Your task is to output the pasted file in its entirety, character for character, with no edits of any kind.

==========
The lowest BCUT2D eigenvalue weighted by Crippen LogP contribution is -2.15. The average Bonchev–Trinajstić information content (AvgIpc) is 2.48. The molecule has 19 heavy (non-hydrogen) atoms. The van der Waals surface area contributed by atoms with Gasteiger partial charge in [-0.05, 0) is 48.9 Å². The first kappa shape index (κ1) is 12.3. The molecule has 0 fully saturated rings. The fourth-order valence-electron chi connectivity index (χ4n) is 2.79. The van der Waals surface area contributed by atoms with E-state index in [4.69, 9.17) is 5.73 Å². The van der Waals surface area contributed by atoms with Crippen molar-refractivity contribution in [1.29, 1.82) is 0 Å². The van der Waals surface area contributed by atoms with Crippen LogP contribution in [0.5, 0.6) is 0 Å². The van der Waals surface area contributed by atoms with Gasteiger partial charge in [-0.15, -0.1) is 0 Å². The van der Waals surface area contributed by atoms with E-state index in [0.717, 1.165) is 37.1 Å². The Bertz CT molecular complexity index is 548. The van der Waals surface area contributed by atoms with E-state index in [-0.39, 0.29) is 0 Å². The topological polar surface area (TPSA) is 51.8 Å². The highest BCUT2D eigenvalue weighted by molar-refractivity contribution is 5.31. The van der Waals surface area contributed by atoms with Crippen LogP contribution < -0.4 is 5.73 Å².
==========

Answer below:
The lowest BCUT2D eigenvalue weighted by Crippen LogP contribution is -2.15. The average Bonchev–Trinajstić information content (AvgIpc) is 2.48. The molecule has 19 heavy (non-hydrogen) atoms. The van der Waals surface area contributed by atoms with Gasteiger partial charge in [-0.05, 0) is 48.9 Å². The first kappa shape index (κ1) is 12.3. The molecule has 0 fully saturated rings. The fourth-order valence-electron chi connectivity index (χ4n) is 2.79. The van der Waals surface area contributed by atoms with E-state index in [4.69, 9.17) is 5.73 Å². The van der Waals surface area contributed by atoms with Crippen molar-refractivity contribution in [1.29, 1.82) is 0 Å². The van der Waals surface area contributed by atoms with Crippen LogP contribution in [0.5, 0.6) is 0 Å². The van der Waals surface area contributed by atoms with Gasteiger partial charge in [-0.15, -0.1) is 0 Å². The van der Waals surface area contributed by atoms with E-state index in [0.717, 1.165) is 37.1 Å². The Bertz CT molecular complexity index is 548. The van der Waals surface area contributed by atoms with E-state index in [-0.39, 0.29) is 0 Å². The topological polar surface area (TPSA) is 51.8 Å². The highest BCUT2D eigenvalue weighted by molar-refractivity contribution is 5.31. The van der Waals surface area contributed by atoms with Crippen LogP contribution < -0.4 is 5.73 Å².